Politics, supply and demand are finally working together to slow the climb in natural gas prices, the chairman of Washington Gas Light Co. told shareholders yesterday.
WGL Chief Executive Donald J. Heim cited two recent price cuts by gas pipeline suppliers and "an emerging industry position" on natural gas legislation as "encouraging signs" for natural gas users.
"These actions indicate that the upward spiral of gas prices is abating and that market forces are beginning to work," Heim said at the local gas utility's annual stockholders' meeting at the Washington Hilton.
Reviewing the company's operations, Heim said Washington Gas is curtailing its search for new gas wells after losing $346,000 last year on the gas exploration operations of its subsidiary, Crab Run Gas Co. Crab Run drilled only one dry hole last year and has four new gas wells waiting to be hooked up to pipelines, but is suffering from the glut of gas.
"We are experiencing the same problem as others in the business--trying to sell gas in a buyer's market," Heim added.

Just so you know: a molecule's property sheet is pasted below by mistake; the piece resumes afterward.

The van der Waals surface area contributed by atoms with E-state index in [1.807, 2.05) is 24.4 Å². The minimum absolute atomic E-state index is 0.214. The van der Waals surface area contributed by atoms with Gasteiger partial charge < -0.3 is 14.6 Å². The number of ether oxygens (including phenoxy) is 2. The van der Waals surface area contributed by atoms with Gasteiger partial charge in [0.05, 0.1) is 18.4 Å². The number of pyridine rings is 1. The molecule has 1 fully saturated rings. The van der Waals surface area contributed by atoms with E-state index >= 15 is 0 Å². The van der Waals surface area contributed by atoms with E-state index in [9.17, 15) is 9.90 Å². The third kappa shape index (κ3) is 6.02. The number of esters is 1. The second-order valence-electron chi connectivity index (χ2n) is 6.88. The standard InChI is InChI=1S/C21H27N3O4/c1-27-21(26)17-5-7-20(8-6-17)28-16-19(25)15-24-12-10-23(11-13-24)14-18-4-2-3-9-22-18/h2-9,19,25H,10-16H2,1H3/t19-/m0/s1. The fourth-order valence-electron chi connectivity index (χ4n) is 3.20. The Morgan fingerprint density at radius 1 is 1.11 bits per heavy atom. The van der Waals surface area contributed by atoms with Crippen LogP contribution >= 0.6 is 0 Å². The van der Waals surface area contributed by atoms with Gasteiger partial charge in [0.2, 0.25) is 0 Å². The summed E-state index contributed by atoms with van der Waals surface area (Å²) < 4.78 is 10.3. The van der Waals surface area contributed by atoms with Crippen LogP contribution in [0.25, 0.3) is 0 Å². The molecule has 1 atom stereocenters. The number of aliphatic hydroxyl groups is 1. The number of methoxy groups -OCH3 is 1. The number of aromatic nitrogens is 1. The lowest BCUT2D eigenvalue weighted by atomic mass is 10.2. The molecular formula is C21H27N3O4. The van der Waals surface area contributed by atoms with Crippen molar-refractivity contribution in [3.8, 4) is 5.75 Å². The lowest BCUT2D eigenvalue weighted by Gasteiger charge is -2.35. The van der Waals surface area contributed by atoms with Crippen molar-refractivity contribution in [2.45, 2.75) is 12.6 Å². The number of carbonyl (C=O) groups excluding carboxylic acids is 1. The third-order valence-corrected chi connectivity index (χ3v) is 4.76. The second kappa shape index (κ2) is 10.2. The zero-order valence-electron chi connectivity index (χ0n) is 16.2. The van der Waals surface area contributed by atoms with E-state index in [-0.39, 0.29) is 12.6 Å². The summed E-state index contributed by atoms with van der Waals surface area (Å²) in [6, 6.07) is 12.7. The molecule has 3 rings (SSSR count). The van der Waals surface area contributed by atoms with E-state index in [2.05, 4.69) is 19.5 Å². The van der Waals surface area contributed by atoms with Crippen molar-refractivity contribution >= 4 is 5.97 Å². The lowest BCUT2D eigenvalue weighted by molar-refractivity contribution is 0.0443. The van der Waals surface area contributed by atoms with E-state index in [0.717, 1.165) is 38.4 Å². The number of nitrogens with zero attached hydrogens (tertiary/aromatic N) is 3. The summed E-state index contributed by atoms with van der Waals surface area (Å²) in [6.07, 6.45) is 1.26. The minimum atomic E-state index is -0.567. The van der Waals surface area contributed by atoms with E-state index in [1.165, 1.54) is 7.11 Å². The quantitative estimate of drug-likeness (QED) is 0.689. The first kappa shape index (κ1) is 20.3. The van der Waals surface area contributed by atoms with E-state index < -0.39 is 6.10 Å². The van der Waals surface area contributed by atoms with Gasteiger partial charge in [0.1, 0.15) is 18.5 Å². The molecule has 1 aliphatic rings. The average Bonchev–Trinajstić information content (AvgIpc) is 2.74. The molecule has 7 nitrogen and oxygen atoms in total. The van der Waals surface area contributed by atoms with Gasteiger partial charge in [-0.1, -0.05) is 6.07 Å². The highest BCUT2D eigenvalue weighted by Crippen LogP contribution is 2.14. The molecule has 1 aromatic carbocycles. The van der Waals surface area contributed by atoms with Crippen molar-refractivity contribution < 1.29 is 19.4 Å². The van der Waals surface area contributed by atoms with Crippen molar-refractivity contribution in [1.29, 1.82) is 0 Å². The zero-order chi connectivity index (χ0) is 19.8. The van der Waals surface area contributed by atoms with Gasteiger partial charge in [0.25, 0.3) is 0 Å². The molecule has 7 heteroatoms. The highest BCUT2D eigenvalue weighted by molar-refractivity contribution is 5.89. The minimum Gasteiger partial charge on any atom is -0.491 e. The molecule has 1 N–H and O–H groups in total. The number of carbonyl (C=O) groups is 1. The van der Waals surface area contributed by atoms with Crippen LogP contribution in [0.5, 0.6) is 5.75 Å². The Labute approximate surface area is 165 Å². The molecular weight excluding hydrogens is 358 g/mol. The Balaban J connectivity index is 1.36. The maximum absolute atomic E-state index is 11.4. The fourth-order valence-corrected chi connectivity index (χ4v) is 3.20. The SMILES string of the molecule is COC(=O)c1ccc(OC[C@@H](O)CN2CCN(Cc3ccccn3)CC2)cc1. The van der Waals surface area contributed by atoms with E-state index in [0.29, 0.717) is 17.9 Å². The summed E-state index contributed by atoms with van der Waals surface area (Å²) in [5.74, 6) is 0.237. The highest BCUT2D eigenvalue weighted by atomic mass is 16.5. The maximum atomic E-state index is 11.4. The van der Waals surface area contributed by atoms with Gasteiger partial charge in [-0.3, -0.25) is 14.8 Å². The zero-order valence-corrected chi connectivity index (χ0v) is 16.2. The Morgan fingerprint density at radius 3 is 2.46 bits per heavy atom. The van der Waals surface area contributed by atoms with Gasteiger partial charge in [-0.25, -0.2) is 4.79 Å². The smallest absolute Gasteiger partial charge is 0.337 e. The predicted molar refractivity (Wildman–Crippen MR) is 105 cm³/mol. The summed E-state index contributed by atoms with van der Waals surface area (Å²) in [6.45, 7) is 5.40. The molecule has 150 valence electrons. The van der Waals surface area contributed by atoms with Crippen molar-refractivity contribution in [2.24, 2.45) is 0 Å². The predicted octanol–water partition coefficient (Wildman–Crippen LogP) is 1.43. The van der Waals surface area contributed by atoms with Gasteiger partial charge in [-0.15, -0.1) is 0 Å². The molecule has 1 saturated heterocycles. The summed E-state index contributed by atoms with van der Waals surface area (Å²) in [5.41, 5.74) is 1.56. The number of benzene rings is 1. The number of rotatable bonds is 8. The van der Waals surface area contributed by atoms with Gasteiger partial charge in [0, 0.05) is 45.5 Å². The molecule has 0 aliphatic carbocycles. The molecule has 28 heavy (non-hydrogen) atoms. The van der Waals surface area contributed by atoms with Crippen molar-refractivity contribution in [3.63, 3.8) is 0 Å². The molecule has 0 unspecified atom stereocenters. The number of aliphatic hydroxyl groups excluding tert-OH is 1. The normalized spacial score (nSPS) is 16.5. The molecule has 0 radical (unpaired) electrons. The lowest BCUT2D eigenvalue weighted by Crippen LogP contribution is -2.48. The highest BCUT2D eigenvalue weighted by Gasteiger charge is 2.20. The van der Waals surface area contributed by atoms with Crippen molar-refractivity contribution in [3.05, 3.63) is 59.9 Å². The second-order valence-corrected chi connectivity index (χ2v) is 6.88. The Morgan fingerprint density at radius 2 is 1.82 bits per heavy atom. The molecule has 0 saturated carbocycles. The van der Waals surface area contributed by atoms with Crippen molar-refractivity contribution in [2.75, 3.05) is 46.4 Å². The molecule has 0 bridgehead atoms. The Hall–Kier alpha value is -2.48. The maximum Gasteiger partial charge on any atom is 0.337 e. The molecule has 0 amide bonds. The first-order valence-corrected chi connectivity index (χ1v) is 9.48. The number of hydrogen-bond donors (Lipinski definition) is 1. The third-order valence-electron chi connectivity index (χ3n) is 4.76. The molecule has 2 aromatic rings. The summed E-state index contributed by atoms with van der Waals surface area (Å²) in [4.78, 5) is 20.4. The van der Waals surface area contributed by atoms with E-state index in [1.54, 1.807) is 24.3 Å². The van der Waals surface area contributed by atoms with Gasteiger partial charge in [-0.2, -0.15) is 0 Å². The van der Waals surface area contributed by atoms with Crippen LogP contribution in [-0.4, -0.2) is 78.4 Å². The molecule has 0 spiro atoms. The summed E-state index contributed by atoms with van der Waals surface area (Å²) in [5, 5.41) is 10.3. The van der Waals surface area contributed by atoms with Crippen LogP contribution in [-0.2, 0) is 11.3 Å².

He said that, after several years of losses, the gas company's other principal subsidiary, Davenport Insulation Co., earned a small profit of $63,000--equivalent to 1 cent for each share of WGL stock.
The gas company executive said he is optimistic that Congress will act to hold down natural gas prices. He said Washington Gas opposes the Reagan administration's plan to end price controls on old natural gas and considers three other elements vital to new gas legislation:
* Limiting the amount of gas that producers can force their customers to buy under "take-or-pay" contracts that require buyers to pay for gas whether they need it or not.
* Eliminating what are called "most-favored nation clauses" in gas supply contracts that require every gas producer in an area to be paid the highest price paid to any other local producer.
* Allowing gas pipeline companies to renegotiate contracts that require them to pay more for gas than the open market price they can charge their customers.